In Oregon, new infrastructure investments are helping bridge the needs of both local residents and visitors from throughout the state and beyond, especially when it comes to clean transportation.
“Right now, for people driving around in electric cars, it’s very heavily dependent on what corridor you live on,” says Neil Baunsgard, electric transportation program manager at The Environmental Center. “We’re trying to accelerate adoption by helping build out a transportation system that works for all community members and all Oregonians.”
With help from Pacific Power, new public fast-charging stations in Bend, Madras, Mill City, Otis and Klamath Falls are doing just that—making it easier for area residents and travelers to quickly charge up while expanding their reach. Each station can charge up to six EVs of all makes and models at a time, with four fast chargers and a Level 2 dual-port charger.
“In general, smaller communities across Oregon are really able to benefit from electric technology because they often need to travel further distances,” says Baunsgard.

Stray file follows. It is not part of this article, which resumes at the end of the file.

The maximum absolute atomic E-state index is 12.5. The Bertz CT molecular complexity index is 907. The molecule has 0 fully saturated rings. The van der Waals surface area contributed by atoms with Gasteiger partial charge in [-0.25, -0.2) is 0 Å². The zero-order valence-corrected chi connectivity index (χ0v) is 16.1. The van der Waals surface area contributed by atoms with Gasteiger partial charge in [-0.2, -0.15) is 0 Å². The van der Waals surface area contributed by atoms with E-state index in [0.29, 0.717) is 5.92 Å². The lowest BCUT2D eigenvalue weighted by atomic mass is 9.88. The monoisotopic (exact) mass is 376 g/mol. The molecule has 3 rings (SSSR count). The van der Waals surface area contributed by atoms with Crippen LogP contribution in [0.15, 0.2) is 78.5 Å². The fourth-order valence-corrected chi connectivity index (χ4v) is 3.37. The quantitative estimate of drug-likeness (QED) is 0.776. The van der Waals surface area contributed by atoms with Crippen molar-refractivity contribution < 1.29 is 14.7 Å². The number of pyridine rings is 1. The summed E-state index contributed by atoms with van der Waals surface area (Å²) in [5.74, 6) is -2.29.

In Oregon, transportation accounts for over a third of the state’s carbon emissions, so increasing the number of electric vehicles helps reduce emissions. For several Oregon communities, emissions and air quality are major concerns.
“In Bend, we face a lot of poor outdoor air quality, says Kate Hawley, electric transportation program manager at Pacific power. “Having electric vehicles allows us to reduce the emissions produced by the transportation sector.”
Baunsgard says that while many Oregonians are excited about EVs for the environmental benefits, electric transportation also has the potential to be a less expensive long-term option.
“They’re really just excited about a car that is easy to maintain and inexpensive to fuel,” he says. “It’s also fun and easy to drive.”
Hawley thinks that with all the benefits and acceleration in technology, the potential for electric infrastructure is a bright solution for Oregon communities, one that makes clean transportation, easier, more accessible and affordable.
“This work provides Oregon communities with opportunities,” she says. “We’re here to make sure that these communities are part of that future.”← Back to All Stories